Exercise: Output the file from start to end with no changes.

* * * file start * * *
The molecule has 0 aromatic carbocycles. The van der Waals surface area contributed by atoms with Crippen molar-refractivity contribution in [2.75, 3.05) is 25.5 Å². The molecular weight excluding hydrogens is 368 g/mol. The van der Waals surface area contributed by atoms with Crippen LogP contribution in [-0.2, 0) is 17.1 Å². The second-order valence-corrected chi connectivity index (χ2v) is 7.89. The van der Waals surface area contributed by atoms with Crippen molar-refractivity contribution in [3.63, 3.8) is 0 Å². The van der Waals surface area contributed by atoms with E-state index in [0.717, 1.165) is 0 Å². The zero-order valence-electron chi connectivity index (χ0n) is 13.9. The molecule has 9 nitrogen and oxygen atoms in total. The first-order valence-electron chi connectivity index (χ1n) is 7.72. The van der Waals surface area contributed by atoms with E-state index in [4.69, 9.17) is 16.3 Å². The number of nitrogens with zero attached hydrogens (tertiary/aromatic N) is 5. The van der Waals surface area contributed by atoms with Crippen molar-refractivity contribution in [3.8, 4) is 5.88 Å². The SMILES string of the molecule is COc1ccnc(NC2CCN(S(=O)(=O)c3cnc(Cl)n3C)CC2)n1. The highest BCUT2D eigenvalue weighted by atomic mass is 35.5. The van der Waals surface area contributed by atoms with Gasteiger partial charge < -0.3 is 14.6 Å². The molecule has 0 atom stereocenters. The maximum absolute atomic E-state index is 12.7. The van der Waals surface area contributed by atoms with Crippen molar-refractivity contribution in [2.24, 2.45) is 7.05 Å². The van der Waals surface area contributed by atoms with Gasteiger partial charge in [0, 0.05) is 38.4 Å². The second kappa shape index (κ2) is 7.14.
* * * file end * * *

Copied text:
The molecule has 0 aromatic carbocycles. The van der Waals surface area contributed by atoms with Crippen molar-refractivity contribution in [2.75, 3.05) is 25.5 Å². The molecular weight excluding hydrogens is 368 g/mol. The van der Waals surface area contributed by atoms with Crippen LogP contribution in [-0.2, 0) is 17.1 Å². The second-order valence-corrected chi connectivity index (χ2v) is 7.89. The van der Waals surface area contributed by atoms with Crippen molar-refractivity contribution in [3.63, 3.8) is 0 Å². The van der Waals surface area contributed by atoms with E-state index in [0.717, 1.165) is 0 Å². The zero-order valence-electron chi connectivity index (χ0n) is 13.9. The molecule has 9 nitrogen and oxygen atoms in total. The first-order valence-electron chi connectivity index (χ1n) is 7.72. The van der Waals surface area contributed by atoms with E-state index in [4.69, 9.17) is 16.3 Å². The number of nitrogens with zero attached hydrogens (tertiary/aromatic N) is 5. The van der Waals surface area contributed by atoms with Crippen molar-refractivity contribution in [3.8, 4) is 5.88 Å². The SMILES string of the molecule is COc1ccnc(NC2CCN(S(=O)(=O)c3cnc(Cl)n3C)CC2)n1. The highest BCUT2D eigenvalue weighted by atomic mass is 35.5. The van der Waals surface area contributed by atoms with Gasteiger partial charge < -0.3 is 14.6 Å². The molecule has 0 atom stereocenters. The maximum absolute atomic E-state index is 12.7. The van der Waals surface area contributed by atoms with Crippen molar-refractivity contribution in [2.24, 2.45) is 7.05 Å². The van der Waals surface area contributed by atoms with Gasteiger partial charge in [0, 0.05) is 38.4 Å². The second kappa shape index (κ2) is 7.14.